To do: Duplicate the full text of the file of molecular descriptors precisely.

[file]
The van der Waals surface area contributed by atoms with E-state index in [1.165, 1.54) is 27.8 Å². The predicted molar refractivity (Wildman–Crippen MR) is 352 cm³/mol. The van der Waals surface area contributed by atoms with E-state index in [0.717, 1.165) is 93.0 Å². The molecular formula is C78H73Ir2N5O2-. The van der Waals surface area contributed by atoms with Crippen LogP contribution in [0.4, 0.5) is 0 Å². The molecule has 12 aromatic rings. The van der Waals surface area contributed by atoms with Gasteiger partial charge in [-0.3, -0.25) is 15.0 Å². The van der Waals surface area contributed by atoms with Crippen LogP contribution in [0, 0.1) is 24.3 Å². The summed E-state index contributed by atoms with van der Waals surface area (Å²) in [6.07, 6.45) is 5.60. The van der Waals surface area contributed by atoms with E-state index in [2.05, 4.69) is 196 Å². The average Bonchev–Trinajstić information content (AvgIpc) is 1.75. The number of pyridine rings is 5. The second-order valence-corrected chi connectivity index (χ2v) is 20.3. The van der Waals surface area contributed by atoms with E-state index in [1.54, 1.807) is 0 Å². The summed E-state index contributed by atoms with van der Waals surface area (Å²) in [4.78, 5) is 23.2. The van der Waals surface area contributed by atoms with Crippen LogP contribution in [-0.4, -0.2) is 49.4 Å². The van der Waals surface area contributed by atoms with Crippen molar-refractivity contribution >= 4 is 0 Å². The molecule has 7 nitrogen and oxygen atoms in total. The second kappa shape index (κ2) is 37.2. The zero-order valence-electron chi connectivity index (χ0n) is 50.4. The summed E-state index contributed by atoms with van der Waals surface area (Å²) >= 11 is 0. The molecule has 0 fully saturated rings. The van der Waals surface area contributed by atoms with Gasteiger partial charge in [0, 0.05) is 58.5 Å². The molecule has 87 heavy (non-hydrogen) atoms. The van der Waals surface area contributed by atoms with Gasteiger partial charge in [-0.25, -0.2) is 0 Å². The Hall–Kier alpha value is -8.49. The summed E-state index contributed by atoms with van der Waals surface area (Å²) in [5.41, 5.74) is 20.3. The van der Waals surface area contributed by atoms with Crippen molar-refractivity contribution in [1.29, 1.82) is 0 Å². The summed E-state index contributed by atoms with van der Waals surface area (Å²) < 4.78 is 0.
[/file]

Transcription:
The van der Waals surface area contributed by atoms with E-state index in [1.165, 1.54) is 27.8 Å². The predicted molar refractivity (Wildman–Crippen MR) is 352 cm³/mol. The van der Waals surface area contributed by atoms with E-state index in [0.717, 1.165) is 93.0 Å². The molecular formula is C78H73Ir2N5O2-. The van der Waals surface area contributed by atoms with Crippen LogP contribution in [0.4, 0.5) is 0 Å². The molecule has 12 aromatic rings. The van der Waals surface area contributed by atoms with Gasteiger partial charge in [-0.3, -0.25) is 15.0 Å². The van der Waals surface area contributed by atoms with Crippen LogP contribution in [0, 0.1) is 24.3 Å². The summed E-state index contributed by atoms with van der Waals surface area (Å²) in [6.07, 6.45) is 5.60. The van der Waals surface area contributed by atoms with E-state index in [2.05, 4.69) is 196 Å². The average Bonchev–Trinajstić information content (AvgIpc) is 1.75. The number of pyridine rings is 5. The second-order valence-corrected chi connectivity index (χ2v) is 20.3. The van der Waals surface area contributed by atoms with E-state index in [1.54, 1.807) is 0 Å². The summed E-state index contributed by atoms with van der Waals surface area (Å²) in [4.78, 5) is 23.2. The van der Waals surface area contributed by atoms with Crippen LogP contribution in [-0.4, -0.2) is 49.4 Å². The van der Waals surface area contributed by atoms with Crippen molar-refractivity contribution >= 4 is 0 Å². The molecule has 7 nitrogen and oxygen atoms in total. The second kappa shape index (κ2) is 37.2. The zero-order valence-electron chi connectivity index (χ0n) is 50.4. The summed E-state index contributed by atoms with van der Waals surface area (Å²) >= 11 is 0. The molecule has 0 fully saturated rings. The van der Waals surface area contributed by atoms with Gasteiger partial charge in [0, 0.05) is 58.5 Å². The molecule has 87 heavy (non-hydrogen) atoms. The van der Waals surface area contributed by atoms with Gasteiger partial charge in [-0.25, -0.2) is 0 Å². The Hall–Kier alpha value is -8.49. The summed E-state index contributed by atoms with van der Waals surface area (Å²) in [5.41, 5.74) is 20.3. The van der Waals surface area contributed by atoms with Crippen molar-refractivity contribution in [1.29, 1.82) is 0 Å². The summed E-state index contributed by atoms with van der Waals surface area (Å²) < 4.78 is 0.